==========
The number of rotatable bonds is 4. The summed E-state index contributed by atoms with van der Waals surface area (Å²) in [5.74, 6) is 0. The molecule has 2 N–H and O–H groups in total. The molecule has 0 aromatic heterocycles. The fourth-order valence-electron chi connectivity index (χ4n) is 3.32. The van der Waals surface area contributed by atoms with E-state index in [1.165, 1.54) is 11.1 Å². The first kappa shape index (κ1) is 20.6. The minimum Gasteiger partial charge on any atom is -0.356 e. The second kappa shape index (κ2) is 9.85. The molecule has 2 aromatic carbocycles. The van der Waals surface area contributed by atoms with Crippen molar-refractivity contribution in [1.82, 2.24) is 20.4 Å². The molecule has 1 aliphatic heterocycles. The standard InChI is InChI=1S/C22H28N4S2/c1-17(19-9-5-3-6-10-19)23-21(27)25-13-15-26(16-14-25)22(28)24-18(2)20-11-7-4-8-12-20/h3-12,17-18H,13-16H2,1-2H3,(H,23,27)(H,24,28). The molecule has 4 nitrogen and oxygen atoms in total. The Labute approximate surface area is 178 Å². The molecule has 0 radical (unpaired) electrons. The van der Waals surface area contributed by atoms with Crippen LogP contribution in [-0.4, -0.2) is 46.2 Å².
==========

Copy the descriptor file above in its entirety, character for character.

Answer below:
The number of rotatable bonds is 4. The summed E-state index contributed by atoms with van der Waals surface area (Å²) in [5.74, 6) is 0. The molecule has 2 N–H and O–H groups in total. The molecule has 0 aromatic heterocycles. The fourth-order valence-electron chi connectivity index (χ4n) is 3.32. The van der Waals surface area contributed by atoms with E-state index in [1.165, 1.54) is 11.1 Å². The first kappa shape index (κ1) is 20.6. The minimum Gasteiger partial charge on any atom is -0.356 e. The second kappa shape index (κ2) is 9.85. The molecule has 2 aromatic carbocycles. The van der Waals surface area contributed by atoms with Crippen molar-refractivity contribution in [1.82, 2.24) is 20.4 Å². The molecule has 1 aliphatic heterocycles. The standard InChI is InChI=1S/C22H28N4S2/c1-17(19-9-5-3-6-10-19)23-21(27)25-13-15-26(16-14-25)22(28)24-18(2)20-11-7-4-8-12-20/h3-12,17-18H,13-16H2,1-2H3,(H,23,27)(H,24,28). The molecule has 4 nitrogen and oxygen atoms in total. The Labute approximate surface area is 178 Å². The molecule has 0 radical (unpaired) electrons. The van der Waals surface area contributed by atoms with Crippen LogP contribution in [-0.4, -0.2) is 46.2 Å².